Loggers and hops growers drifted into the area 25 miles east of Seattle in the latter half of the 19th century. The 1870s brought about a dozen logging operations. An early incarnation of Weyerhaeuser built a huge sawmill complex that opened in 1917 next to the city. During construction, Weyerhaeuser chopped off a C-shaped bend in the Snoqualmie River, turning the separated section into O-shaped Borst Lake (named after the first white man who entered the area), essentially a stagnant scum-filled moat around an islandlike chunk of land. 

This was a storage site for logs and an unintended catchment area for underground pollution. It is next to, but not part of, the site eyed for development.

Roughly half of the sawmill workforce of 1,700 — about equal to the city of Snoqualmie’s population — lived onsite in their own unincorporated minitown, with homes, barracks, stores, schools and a hospital. During World War II, many of the minitown’s residents who were Japanese-Americans were shipped to internment camps over Weyerhaeuser’s protests in 1942. Limited in what they could carry, the Japanese Americans dumped many of their belongings in outhouse pits that have since been covered over.

“There’s so much rich history there,” said Anna Boranian, one of the leaders of the citizens group.

The complex was shut down in1989, but Weyerhaeuser kept some offices there until the early 21st century. 

Snoqualmie remained a small town of about 1,600 serving the sawmill complex and some Interstate 90 drivers until   improvements to the I-90 ramps led to more restaurants, shopping and a light industrial area near the interstate. The town’s population has since boomed to roughly 14,000.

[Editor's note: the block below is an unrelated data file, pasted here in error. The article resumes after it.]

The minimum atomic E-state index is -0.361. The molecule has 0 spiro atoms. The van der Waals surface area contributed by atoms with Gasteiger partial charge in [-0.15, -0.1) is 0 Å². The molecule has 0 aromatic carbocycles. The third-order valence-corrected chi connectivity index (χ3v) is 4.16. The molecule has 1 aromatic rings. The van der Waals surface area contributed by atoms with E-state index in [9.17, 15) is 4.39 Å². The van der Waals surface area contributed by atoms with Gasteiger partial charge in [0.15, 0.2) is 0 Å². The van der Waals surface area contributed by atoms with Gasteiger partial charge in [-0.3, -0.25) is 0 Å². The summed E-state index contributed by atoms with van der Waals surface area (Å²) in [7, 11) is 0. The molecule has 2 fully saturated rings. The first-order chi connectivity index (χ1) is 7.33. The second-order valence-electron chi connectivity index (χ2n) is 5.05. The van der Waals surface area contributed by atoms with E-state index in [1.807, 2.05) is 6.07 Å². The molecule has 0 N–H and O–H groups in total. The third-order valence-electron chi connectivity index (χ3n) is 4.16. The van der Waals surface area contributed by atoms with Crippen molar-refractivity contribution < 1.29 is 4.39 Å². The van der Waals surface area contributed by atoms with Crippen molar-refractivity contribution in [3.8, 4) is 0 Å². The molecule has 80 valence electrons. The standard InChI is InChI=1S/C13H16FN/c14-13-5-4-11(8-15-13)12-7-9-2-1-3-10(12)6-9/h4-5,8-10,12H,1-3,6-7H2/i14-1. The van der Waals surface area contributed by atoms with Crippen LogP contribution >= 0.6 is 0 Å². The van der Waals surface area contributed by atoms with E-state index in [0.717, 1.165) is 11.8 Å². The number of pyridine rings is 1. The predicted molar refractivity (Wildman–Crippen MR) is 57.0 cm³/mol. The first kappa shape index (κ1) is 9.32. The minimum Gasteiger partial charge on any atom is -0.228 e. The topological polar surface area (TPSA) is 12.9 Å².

“We were pumping out a house a day for a while,” said Larson, the mayor.

City services are still trying to catch up with the population spurt, he said. That has led the government to hunt for new revenue. Annexing and developing the old sawmill site seemed like a good option. In 2012, the city annexed the sawmill’s 261 acres. In 2010, Rimmer, the site’s current owner and an aviation executive and rally racing enthusiast, bought the property to house the Dirtfish Rally School to train rally car drivers.

By studying the visitors to the upper Snoqualmie River area, Sroufe realized developing the sawmill site had great potential to attract more visitors. In 2017, Snoqualmie Mill Ventures — Rimmer is one of the owners — submitted an application to the city of Snoqualmie for permission to develop an office-apartments-restaurant-light industrial complex. 

The 15-year development plan is divided into three, roughly five-year phases. Phase 1 is the site’s northwest corner with a pedestrian-oriented main street, including wine shops, restaurants, event spaces and apartments. Phase 2 is intended for light industrial use on the site’s northeast corner. Phase 3 would be corporate buildings on the southern half, replacing the Dirtfish Rally School.

In April 2020, the venture submitted a draft environmental impact study report to the city, which predicted full development of the site would result in 228 to 304 people living in that area by 2032, with 1,570 to 3,410 people being employed there.

 So far, the project has not nailed down any assured tenants, since a development schedule is still up in the air, Sroufe said. Also, a budget for developing Phase 1 is in flux, he added.